The first demonstrations of the superconducting transition's measurement potential appeared in the 1940s, 30 years after Onnes's discovery of superconductivity. D. H. Andrews demonstrated the first transition-edge bolometer, a current-biased tantalum wire which he used to measure an infrared signal. Subsequently he demonstrated a transition-edge calorimeter made of niobium nitride which was used to measure alpha particles. However, the TES detector did not gain popularity for about 50 years, due primarily to the difficulty in stabilizing the temperature within the narrow superconducting transition region, especially when more than one pixel was operated at the same time, and also due to the difficulty of signal readout from such a low-impedance system. Joule heating in a current-biased TES can lead to thermal runaway that drives the detector into the normal (non-superconducting) state, a phenomenon known as positive electrothermal feedback. The thermal runaway problem was solved in 1995 by K. D. Irwin by voltage-biasing the TES, establishing stable negative electrothermal feedback, and coupling them to superconducting quantum interference devices (SQUID) current amplifiers. This breakthrough has led to widespread adoption of TES detectors.
Setup, operation, and readout
The TES is voltage-biased by driving a current source Ibias through a load resistor RL (see figure). The voltage is chosen to put the TES in its so-called "self-biased region" where the power dissipated in the device is constant with the applied voltage. When a photon is absorbed by the TES, this extra power is removed by negative electrothermal feedback: the TES resistance increases, causing a drop in TES current; the Joule power in turn drops, cooling the device back to its equilibrium state in the self-biased region. In a common SQUID readout system, the TES is operated in series with the input coil L, which is inductively coupled to a SQUID series-array. Thus a change in TES current manifests as a change in the input flux to the SQUID, whose output is further amplified and read by room-temperature electronics.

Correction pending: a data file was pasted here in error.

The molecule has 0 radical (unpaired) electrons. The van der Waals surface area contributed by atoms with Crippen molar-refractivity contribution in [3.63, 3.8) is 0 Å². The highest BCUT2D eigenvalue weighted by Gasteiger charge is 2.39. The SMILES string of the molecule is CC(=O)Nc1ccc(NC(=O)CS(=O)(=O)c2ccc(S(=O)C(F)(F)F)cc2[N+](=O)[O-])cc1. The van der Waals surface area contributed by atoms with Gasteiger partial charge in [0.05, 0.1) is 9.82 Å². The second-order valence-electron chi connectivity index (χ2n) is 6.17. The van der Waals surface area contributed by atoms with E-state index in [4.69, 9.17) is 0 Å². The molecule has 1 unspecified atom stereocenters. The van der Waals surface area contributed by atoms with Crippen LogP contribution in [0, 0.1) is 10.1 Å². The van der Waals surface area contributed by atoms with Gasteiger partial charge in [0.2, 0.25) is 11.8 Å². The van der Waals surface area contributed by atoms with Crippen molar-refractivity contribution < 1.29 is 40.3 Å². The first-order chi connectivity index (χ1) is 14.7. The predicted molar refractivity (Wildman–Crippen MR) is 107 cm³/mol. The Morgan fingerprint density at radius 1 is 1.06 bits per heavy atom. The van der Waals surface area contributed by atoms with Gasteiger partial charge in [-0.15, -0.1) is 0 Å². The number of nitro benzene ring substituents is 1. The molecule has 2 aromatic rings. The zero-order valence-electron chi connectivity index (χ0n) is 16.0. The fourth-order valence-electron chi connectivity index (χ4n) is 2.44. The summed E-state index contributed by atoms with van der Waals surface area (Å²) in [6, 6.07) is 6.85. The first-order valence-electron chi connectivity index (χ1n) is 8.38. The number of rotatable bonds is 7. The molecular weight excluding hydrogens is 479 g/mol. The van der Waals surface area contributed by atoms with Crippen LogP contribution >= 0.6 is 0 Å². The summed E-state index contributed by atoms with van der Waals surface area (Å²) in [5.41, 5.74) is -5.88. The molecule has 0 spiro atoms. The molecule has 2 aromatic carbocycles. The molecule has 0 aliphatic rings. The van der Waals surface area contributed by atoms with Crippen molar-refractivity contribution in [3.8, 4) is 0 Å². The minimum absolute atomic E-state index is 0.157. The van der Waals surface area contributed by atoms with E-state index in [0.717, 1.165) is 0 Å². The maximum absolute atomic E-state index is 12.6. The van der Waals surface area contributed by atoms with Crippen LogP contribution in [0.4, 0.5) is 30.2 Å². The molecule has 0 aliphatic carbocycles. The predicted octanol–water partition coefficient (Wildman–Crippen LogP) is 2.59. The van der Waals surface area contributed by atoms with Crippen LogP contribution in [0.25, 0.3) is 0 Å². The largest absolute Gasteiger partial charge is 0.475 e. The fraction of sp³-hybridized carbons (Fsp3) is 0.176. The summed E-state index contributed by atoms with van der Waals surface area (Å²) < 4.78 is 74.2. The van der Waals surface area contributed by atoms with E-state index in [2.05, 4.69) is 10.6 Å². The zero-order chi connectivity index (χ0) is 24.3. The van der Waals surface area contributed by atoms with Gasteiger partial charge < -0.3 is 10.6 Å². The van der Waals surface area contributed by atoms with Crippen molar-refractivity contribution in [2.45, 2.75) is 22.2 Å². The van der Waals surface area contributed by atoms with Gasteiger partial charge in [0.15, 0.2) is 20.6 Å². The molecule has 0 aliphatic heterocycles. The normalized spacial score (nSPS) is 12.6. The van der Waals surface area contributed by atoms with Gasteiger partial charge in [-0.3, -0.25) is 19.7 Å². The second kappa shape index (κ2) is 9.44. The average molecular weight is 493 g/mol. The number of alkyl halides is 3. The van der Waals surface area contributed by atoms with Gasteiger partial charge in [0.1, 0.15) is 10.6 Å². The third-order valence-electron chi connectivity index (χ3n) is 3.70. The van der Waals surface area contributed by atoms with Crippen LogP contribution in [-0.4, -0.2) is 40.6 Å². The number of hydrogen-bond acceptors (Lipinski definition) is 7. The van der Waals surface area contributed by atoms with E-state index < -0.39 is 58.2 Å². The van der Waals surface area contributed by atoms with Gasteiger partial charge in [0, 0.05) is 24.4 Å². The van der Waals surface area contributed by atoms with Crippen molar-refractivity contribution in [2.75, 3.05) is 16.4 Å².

Any bolometric sensor employs three basic components: an absorber of incident energy, a thermometer for measuring this energy, and a thermal link to base temperature to dissipate the absorbed energy and cool the detector.
The simplest absorption scheme can be applied to TESs operating in the near-IR, optical, and UV regimes. These devices generally utilize a tungsten TES as its own absorber, which absorbs up to 20% of the incident radiation. If high-efficiency detection is desired, the TES may be fabricated in a multi-layer optical cavity tuned to the desired operating wavelength and employing a backside mirror and frontside anti-reflection coating. Such techniques can decrease the transmission and reflection from the detectors to negligibly low values; 95% detection efficiency has been observed. At higher energies, the primary obstacle to absorption is transmission, not reflection, and thus an absorber with high photon stopping power and low heat capacity is desirable; a bismuth film is often employed. Any absorber should have low heat capacity with respect to the TES. Higher heat capacity in the absorber will contribute to noise and decrease the sensitivity of the detector (since a given absorbed energy will not produce as large of a change in TES resistance). For far-IR radiation into the millimeter range, the absorption schemes commonly employ antennas or feedhorns.